Posted by WARREN MOSLER on December 28th, 2010
The Fed is conducting it’s QE to lower the risk free term structure of rates for the further purpose of supporting lending in the economy in general.
The ECB is buying member nation debt in the marketplace specifically to help member nations fund the deficits and avoid default.
What the ECB is doing for Greece, Portugal, and Ireland is more analogous to what the Fed did a couple of years ago when it bought corporate debt (commercial paper) from the likes of GE and GM to keep them afloat.
In fact, the ECB can’t ‘expand into US Federal Reserve-style“quantitative easing” ‘ even if it wanted to, because there are no euro equivalents of US Treasury securities. (Not that the Fed’s QE does anything of substance for the US economy, inflation, or the dollar.) About the closest the ECB could come to a ‘Fed style QE’ would be to receive fixed in euribor swap market, which is not even a consideration, as their issue is the solvency of their member nations and not the risk free term structure of rates in general.
Meanwhile, as previously discussed, as long as the ECB keeps buying, it all muddles through.
ECB Increases Intervention in Bond Markets
The European Central Bank increased its intervention in government bond markets last week, indicating that the euro’s monetary guardian remained wary of an escalation of the eurozone debt crisis.
Purchases under the ECB’s securities market programme rose to €1.1 billion ($1.4 billion) from €603 million in the previous week, according to figures released on Monday.
The acceleration highlights how the ECB has been forced into action to prevent governments’ borrowing costs spinning out of control, even though it sees the main responsibility for restoring investor confidence in Europe’s 12-year-old monetary union as lying with political leaders.
The previous week’s figures had pointed to a lull in the ECB’s intervention. The rise came in spite of thin trading before the Christmas and new year holidays.
The ECB argues its action is aimed simply at correcting malfunctioning markets – and will not be allowed to expand into US Federal Reserve-style“quantitative easing” to support the economy.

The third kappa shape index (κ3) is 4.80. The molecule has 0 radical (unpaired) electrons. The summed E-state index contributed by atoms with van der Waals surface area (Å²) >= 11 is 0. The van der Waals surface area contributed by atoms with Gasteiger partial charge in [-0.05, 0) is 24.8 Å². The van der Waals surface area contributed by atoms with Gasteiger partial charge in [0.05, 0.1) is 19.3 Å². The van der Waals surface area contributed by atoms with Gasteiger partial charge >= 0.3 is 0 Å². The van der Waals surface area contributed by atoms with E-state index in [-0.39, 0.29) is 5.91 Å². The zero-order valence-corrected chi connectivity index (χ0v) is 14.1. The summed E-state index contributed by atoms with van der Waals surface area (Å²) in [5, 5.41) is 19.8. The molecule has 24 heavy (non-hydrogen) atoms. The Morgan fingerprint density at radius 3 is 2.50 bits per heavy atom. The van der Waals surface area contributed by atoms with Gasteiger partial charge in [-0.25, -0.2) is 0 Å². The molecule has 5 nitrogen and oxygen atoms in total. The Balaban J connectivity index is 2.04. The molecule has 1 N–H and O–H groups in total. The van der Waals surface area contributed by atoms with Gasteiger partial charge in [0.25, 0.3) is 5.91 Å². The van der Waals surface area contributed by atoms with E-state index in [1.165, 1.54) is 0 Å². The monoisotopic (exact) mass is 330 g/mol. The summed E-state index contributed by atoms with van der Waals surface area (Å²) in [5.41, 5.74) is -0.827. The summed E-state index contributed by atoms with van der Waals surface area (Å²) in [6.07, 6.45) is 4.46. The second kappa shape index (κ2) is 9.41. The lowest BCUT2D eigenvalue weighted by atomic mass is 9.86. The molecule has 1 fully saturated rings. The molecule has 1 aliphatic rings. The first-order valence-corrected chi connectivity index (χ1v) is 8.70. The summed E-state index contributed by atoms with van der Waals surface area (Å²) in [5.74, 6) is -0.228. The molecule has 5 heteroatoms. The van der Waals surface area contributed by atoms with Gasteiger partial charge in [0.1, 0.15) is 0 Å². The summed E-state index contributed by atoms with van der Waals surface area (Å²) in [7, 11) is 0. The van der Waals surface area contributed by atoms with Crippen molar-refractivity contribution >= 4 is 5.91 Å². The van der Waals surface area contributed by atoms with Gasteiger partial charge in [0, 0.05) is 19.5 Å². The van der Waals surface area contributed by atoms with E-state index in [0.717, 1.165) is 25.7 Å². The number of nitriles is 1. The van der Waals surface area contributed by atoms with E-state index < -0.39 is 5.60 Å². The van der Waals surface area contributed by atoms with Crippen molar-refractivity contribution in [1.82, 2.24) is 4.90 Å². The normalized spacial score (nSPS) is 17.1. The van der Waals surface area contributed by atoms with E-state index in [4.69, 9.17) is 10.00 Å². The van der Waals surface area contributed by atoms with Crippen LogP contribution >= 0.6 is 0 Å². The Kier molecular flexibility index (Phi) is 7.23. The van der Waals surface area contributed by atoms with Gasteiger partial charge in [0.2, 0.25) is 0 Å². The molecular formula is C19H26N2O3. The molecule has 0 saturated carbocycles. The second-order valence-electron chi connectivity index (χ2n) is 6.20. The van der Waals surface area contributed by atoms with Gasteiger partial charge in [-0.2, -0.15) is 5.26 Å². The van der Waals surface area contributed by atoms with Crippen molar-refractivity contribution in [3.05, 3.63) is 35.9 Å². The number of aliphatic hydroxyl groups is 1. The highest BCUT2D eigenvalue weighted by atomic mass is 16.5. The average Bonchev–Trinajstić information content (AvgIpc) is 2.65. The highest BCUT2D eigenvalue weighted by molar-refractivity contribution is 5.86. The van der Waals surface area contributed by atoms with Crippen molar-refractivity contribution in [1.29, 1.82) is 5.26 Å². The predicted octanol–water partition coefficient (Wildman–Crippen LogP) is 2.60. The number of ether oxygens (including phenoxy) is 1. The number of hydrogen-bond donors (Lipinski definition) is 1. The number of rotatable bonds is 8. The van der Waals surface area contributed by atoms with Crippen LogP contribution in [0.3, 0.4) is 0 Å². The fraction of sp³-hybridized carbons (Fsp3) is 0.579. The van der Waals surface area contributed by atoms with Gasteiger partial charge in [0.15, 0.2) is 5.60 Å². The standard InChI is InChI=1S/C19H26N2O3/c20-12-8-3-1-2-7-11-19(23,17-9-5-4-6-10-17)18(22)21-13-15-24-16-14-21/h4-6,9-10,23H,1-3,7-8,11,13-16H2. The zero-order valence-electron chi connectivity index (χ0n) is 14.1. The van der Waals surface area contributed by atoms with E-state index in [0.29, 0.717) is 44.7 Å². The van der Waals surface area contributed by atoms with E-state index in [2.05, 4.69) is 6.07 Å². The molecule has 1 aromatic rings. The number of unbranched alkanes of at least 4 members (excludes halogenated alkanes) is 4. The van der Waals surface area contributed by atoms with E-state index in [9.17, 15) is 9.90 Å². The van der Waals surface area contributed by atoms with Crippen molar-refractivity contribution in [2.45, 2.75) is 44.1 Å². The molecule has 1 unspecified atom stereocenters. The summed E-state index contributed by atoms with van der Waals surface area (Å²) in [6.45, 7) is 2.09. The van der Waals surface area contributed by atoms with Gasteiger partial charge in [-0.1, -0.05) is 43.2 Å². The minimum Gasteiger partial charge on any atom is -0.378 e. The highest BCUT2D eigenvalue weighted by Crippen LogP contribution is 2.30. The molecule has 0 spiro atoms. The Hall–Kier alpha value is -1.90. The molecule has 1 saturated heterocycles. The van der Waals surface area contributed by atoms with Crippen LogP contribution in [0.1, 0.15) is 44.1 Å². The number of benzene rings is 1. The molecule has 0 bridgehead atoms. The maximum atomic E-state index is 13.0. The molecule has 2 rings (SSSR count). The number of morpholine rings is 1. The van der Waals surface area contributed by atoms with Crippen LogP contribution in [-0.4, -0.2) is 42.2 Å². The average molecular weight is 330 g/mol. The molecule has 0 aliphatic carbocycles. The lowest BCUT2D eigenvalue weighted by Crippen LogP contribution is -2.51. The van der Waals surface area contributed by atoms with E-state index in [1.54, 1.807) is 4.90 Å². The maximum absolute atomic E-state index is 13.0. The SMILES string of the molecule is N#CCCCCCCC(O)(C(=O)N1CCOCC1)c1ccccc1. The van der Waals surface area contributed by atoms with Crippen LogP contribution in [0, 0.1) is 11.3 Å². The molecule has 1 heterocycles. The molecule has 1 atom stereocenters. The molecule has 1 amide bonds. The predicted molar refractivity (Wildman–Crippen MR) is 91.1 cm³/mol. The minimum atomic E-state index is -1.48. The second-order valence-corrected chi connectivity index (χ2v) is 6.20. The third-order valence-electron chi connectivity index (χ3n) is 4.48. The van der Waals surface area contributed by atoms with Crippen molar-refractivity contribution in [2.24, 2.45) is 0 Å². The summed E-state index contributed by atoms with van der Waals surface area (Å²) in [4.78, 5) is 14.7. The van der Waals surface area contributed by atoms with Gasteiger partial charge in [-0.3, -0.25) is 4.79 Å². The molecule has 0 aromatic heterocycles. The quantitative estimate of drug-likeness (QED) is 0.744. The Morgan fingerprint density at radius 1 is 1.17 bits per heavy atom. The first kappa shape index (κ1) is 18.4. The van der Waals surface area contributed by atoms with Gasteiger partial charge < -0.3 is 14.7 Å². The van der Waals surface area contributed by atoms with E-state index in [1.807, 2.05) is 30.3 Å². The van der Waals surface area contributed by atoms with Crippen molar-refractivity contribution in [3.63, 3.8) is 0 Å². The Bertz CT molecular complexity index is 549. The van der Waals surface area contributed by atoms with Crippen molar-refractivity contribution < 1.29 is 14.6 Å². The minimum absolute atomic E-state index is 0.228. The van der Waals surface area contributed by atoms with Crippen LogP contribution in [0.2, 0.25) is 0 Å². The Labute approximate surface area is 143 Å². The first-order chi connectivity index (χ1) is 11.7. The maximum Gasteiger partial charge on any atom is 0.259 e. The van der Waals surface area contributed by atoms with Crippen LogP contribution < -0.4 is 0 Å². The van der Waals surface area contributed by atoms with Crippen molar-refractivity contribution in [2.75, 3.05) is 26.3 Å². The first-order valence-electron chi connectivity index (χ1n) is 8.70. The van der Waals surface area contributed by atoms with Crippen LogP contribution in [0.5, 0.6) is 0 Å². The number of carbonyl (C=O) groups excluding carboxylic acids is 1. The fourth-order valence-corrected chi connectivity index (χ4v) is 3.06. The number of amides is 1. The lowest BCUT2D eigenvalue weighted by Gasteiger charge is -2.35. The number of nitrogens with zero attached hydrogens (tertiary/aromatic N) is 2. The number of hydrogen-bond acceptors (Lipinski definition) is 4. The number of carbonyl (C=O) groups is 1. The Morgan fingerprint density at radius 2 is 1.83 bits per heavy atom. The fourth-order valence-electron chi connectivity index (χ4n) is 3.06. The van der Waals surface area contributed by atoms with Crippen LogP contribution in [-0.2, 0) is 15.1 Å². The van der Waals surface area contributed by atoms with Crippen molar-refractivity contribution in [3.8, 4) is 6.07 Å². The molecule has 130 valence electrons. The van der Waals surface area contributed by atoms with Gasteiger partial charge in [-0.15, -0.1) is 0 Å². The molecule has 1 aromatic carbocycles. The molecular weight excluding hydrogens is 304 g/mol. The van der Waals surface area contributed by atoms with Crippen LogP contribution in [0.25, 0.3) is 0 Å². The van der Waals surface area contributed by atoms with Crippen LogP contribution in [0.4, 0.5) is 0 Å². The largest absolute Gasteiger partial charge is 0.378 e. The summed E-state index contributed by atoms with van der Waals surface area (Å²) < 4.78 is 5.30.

“Helping governments cannot and should not be a goal of these operations,” Jürgen Stark, an ECB executive and one of its governing council’s more hawkish members, told the German newspaper Stuttgarter Zeitung at the weekend.
The latest increase could add to the discomfort of ECB policymakers, however, if it encourages expectations that the ECB will become more aggressive.
Because of the increased risks it is bearing, the ECB said this month it would double to €10.76 billion its subscribed capital, which would allow it to increase provisions against losses.
The announcement triggered speculation that the ECB was preparing to accelerate its bond purchases. However, Mr Stark said the increase had “nothing to do with the current situation but dates from analysis that we started in 2009”.
The ECB began buying bonds in May, at the height of this year’s eurozone crisis. After weekly purchases of €10 bilion or more, the programme was scaled down, with the weekly figures sometimes falling to zero.
But in early December the programme was reactivated – although still not up to its initial scale.
The ECB does not give precise details but recent purchases are thought to have been concentrated on Portuguese and Irish bonds, where financial market tensions have been focused.
Total purchases since the programme started in May have reached €73.5 billion – an amount the ECB will on Tuesday seek to reabsorb from the eurozone financial system to offset the inflationary impact of its action.